You have /5 articles left.
Sign up for a free account or log in.

Historically, the role of the provost has been to focus on the academic vision of the institution. What programs should the college offer? How are we keeping the curriculum relevant? Are we preserving our academic rigor? Are faculty issues -- tenure, quality, shared governance -- handled in an institutionally appropriate fashion?

Today, that picture looks very different. According to Inside Higher Ed’s 2017 survey of chief academic officers, respondents were divided evenly -- 38 percent agreed compared to 37 percent who disagreed -- when asked if their job is more focused on financial and management issues over academic issues. Despite this split, an overwhelming majority of 82 percent still responded that they were glad they pursued administrative work over staying in the classroom full-time.

This data suggest that there’s flexibility in the way college presidents can structure the CAO position to achieve institutional success as well as professional satisfaction for the individual in the position. At Meredith College, the provost position was reconfigured to include enrollment management, and it has proven to be an effective model that other small colleges and universities should consider adopting. In doing so, the emphases become matters of quality and quantity and of recruiting and retaining students.

At times, academic and enrollment responsibilities can seem at odds. The challenge is consistently hitting enrollment goals while maintaining strict academic standards for incoming students. A provost and VP of enrollment relationship can grow contentious if one struggles at the expense of the other.

This tension can be avoided by making one person responsible for both. Having one person with both perspectives allows one to understand the desire of admitting “only the best and brightest” while also weighing the budgetary constraints that become reality if the class does not make its goals.

Another enrollment area where it is important to see both sides is with retention. One reason students transfer out after their first or second year is due to financial costs. Oftentimes the people in charge of financial aid and those responsible for retention are reporting to different vice presidents. One is charged with maximizing net tuition revenue and the other with retaining as many students as possible.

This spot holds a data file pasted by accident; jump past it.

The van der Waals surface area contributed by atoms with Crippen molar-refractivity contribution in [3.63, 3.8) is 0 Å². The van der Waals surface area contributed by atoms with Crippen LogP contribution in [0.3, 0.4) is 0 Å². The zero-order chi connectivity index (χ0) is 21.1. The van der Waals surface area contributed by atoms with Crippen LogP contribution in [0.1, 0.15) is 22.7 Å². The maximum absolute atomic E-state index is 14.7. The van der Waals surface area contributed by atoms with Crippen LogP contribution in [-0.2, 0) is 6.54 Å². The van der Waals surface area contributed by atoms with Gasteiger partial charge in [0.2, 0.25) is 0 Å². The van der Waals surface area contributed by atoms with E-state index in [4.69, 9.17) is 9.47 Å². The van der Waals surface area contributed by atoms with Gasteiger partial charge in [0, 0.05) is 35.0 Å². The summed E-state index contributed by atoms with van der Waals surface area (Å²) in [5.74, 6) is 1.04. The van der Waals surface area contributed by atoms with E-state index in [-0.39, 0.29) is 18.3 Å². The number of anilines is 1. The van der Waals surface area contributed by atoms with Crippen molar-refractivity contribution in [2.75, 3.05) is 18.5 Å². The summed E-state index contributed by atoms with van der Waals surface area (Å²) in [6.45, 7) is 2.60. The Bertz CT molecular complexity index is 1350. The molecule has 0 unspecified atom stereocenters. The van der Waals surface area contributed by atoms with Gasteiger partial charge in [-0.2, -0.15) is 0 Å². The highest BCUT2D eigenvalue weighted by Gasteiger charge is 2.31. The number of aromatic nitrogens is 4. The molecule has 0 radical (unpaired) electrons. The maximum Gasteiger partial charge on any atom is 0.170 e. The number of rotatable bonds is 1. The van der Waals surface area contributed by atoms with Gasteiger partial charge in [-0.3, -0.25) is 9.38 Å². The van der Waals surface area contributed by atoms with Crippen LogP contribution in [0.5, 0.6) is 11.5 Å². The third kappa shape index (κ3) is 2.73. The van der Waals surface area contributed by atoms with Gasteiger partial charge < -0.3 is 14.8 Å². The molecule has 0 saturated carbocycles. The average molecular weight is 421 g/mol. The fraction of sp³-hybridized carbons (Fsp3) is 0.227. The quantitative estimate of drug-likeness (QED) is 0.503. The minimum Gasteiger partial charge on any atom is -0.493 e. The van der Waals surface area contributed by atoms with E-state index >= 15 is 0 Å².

Having both report to one person and working together allows us to achieve optimum net tuition revenue with the highest possible retention rates. And the suspicion that the institution will keep even low-performing students as long as they are paying also loses its punch when the decision maker is charged with “quality control” as well.

This is not to say it’s always been easy wearing both hats. The financial aid components of enrollment management come with a steep learning curve. With the various intricacies involved in the process and the ever-changing federal regulations, this aspect of enrollment management seemed the most foreign from an academic mind-set.

Although initial challenges existed, the new model, which Meredith adopted nearly four years ago, has paid tremendous dividends. One of the greatest benefits has been increased retention. Retention has improved by nearly 10 percent during that time. There has also been greater collaboration between academic departments and enrollment management offices, such as admissions, financial assistance and the registrar’s office.

While the role of the president continues to evolve, demanding increased travel, fund-raising and serving as the external face of the institution, the role of the provost must also continue to evolve to oversee more than academics. And colleges and universities -- particularly those that are tuition driven -- can benefit greatly when those additional duties include oversight of enrollment.

Next Story

Found In

More from Views